How Much Can You Expect From a “Good Friend”?

We all have acquaintances…and if you’re lucky, as I have been, these acquaintances, people you don’t  know well, offer helpful words all on their own. Without prodding.  They have either been through a similar experience or they are just caring people. But they know more than you think and from their hearts come these beautiful thoughts. No price tag attached. Pure thoughts.

With acquaintances, you don’t want to get into the stuff that hurts. The pain. The empty wallet you are carrying. It feels uncomfortable to let them into your physical house, But there are some people who just “know,” and they make the comment that changes life for an hour or two.

This goes beyond the mandatory: “Hey…..What’s happening, Man?” These days I’m into: “Hey Cowboy or Cowgirl,” depending on the sex. Then the conversation ends.

But what about friends you have known much longer. Friends who know, you know what I mean? They know you exceed the “limits” so to speak. Emotional limits, physical limits, limits, you know what I mean. They know you do that and they like you just fine when you’re not exceeding—but they hate you when you let go, when you just let go. I repeated myself because you gotta “let go,” hopefully with friends who understand and know it will pass.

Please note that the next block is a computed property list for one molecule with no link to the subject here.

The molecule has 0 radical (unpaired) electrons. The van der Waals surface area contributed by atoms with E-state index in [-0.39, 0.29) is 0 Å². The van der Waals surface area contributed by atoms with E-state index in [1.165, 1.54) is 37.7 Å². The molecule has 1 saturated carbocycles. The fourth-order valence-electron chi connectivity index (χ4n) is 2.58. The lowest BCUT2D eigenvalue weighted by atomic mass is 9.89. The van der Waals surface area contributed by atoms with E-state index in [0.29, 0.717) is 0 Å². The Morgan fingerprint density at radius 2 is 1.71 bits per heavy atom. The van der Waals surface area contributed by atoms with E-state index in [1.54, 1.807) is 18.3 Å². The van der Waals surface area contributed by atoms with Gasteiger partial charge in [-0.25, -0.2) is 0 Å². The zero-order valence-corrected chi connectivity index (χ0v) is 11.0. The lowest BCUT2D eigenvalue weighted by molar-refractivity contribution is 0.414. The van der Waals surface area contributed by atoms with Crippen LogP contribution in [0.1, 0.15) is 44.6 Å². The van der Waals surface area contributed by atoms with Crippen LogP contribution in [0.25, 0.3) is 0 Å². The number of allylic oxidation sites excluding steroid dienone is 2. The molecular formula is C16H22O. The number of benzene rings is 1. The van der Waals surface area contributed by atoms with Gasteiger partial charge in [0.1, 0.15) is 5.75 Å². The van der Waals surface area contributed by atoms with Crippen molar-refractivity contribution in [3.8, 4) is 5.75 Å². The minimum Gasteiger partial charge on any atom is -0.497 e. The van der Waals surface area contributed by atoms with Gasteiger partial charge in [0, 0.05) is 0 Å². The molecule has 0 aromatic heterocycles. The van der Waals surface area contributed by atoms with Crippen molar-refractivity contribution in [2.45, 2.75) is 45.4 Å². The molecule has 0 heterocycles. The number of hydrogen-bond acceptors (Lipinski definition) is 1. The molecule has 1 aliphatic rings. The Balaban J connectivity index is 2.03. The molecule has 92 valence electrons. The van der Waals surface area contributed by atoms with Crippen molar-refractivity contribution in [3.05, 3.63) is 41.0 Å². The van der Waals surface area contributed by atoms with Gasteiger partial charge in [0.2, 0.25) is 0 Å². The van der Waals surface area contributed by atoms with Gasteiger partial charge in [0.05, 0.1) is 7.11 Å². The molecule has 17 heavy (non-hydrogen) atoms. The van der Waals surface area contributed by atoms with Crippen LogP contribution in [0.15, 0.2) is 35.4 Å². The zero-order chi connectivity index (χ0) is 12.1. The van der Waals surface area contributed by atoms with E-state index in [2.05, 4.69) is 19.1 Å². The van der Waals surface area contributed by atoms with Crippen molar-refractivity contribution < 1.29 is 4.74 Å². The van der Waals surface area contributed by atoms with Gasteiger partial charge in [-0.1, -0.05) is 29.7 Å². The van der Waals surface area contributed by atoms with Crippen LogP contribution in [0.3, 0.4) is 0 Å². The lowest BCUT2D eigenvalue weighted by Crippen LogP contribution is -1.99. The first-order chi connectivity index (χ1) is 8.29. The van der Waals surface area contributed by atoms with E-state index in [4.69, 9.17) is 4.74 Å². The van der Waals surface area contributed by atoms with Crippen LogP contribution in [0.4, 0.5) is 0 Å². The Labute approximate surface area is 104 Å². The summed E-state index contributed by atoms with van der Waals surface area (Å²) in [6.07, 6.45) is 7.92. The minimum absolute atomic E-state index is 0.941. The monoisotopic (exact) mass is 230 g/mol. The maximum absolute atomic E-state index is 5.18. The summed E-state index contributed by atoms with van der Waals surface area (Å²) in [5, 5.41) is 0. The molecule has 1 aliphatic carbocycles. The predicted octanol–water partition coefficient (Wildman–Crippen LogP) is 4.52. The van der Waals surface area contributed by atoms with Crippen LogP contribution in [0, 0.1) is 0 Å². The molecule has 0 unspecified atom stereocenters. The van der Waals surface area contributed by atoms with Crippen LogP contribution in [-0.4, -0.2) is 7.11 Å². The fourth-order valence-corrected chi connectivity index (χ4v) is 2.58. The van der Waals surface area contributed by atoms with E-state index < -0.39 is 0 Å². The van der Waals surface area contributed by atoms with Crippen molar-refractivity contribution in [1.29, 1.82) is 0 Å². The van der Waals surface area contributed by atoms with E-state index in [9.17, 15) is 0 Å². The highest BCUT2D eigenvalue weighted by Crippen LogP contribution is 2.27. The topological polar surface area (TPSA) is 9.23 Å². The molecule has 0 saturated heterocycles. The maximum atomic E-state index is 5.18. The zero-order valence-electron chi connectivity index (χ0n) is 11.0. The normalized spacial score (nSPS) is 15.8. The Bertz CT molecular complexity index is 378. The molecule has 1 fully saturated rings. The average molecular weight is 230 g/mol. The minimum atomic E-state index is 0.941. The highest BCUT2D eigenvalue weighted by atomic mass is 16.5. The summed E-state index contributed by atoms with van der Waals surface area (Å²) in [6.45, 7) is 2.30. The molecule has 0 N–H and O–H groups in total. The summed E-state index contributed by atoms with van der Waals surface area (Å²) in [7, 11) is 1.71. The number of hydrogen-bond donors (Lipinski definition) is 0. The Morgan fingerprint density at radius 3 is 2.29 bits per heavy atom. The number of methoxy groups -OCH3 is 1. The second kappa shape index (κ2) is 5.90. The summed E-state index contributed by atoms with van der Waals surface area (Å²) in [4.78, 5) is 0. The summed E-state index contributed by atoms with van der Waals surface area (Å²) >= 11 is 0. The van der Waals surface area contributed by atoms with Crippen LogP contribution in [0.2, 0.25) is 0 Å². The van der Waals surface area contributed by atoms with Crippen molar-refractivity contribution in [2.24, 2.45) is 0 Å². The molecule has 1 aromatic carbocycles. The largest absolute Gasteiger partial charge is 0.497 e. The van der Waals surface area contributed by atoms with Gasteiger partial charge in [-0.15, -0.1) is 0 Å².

I’m not referring to nutty people. People who never stop exceeding.

But the vast majority of us know about the limits. It’s been drilled into our brains. There’s a card that gets inserted when you’re born and it tells you what you can and cannot do. And if you exceed, punishment awaits.

People have specialities, I have learned. If someone is grieving, and in “need,” folks with the special qualities are sent to soothe the person in pain. Those who cannot help with these heavy emotions, (usually men, sadly) come and look you in the eye and say: “I am not afraid. You can tell me what you need to say.”

But if you are in a place where nobody has these special qualities, you are in for a  bad experience. Let’s use grief as an example. Not everybody has experienced it. Grief for a “spouse” or “life partner” was my first experience. This is a person I spent ALL my time with. It’s like using a rusted, rotten knife to separate Siamese whatevers. 

I have learned, though. Few friends are able to care for others. They don’t know how. Maybe you need a class to learn. I think you got it or you don’t. But do not butt your head against a brick wall (which I did, and only made feel more frustrated). There are people who know, who care, who have a way with words.